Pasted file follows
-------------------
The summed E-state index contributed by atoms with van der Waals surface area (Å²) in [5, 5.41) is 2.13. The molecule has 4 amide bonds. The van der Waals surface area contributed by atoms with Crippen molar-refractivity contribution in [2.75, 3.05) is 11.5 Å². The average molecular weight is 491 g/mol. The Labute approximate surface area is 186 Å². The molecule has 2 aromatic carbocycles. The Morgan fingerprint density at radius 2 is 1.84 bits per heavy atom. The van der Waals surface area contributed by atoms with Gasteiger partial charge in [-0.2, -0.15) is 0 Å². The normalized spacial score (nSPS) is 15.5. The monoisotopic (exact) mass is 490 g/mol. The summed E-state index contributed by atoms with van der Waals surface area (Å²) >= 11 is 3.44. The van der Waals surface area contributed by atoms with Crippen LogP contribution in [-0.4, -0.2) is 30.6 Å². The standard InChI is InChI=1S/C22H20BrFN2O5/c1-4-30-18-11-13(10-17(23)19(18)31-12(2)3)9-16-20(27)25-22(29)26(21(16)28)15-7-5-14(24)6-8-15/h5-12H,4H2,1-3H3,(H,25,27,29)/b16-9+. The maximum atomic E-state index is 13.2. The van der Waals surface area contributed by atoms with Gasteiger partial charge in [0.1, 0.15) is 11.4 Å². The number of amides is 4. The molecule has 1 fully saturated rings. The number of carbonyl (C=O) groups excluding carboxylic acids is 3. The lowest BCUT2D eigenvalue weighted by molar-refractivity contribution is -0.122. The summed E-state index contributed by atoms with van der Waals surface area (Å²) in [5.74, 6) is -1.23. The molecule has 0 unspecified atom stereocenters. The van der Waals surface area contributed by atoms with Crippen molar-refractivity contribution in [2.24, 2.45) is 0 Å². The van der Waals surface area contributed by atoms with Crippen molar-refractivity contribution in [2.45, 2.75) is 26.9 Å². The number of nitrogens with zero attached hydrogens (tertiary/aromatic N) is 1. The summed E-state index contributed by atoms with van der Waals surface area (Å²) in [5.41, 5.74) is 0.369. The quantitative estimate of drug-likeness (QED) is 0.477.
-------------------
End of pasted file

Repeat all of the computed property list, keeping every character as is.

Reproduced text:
The summed E-state index contributed by atoms with van der Waals surface area (Å²) in [5, 5.41) is 2.13. The molecule has 4 amide bonds. The van der Waals surface area contributed by atoms with Crippen molar-refractivity contribution in [2.75, 3.05) is 11.5 Å². The average molecular weight is 491 g/mol. The Labute approximate surface area is 186 Å². The molecule has 2 aromatic carbocycles. The Morgan fingerprint density at radius 2 is 1.84 bits per heavy atom. The van der Waals surface area contributed by atoms with Gasteiger partial charge in [-0.2, -0.15) is 0 Å². The normalized spacial score (nSPS) is 15.5. The monoisotopic (exact) mass is 490 g/mol. The summed E-state index contributed by atoms with van der Waals surface area (Å²) >= 11 is 3.44. The van der Waals surface area contributed by atoms with Crippen LogP contribution in [-0.4, -0.2) is 30.6 Å². The standard InChI is InChI=1S/C22H20BrFN2O5/c1-4-30-18-11-13(10-17(23)19(18)31-12(2)3)9-16-20(27)25-22(29)26(21(16)28)15-7-5-14(24)6-8-15/h5-12H,4H2,1-3H3,(H,25,27,29)/b16-9+. The maximum atomic E-state index is 13.2. The van der Waals surface area contributed by atoms with Gasteiger partial charge in [0.1, 0.15) is 11.4 Å². The number of amides is 4. The molecule has 1 fully saturated rings. The number of carbonyl (C=O) groups excluding carboxylic acids is 3. The lowest BCUT2D eigenvalue weighted by molar-refractivity contribution is -0.122. The summed E-state index contributed by atoms with van der Waals surface area (Å²) in [5.74, 6) is -1.23. The molecule has 0 unspecified atom stereocenters. The van der Waals surface area contributed by atoms with Crippen molar-refractivity contribution in [2.24, 2.45) is 0 Å². The van der Waals surface area contributed by atoms with Crippen molar-refractivity contribution in [2.45, 2.75) is 26.9 Å². The number of nitrogens with zero attached hydrogens (tertiary/aromatic N) is 1. The summed E-state index contributed by atoms with van der Waals surface area (Å²) in [5.41, 5.74) is 0.369. The quantitative estimate of drug-likeness (QED) is 0.477.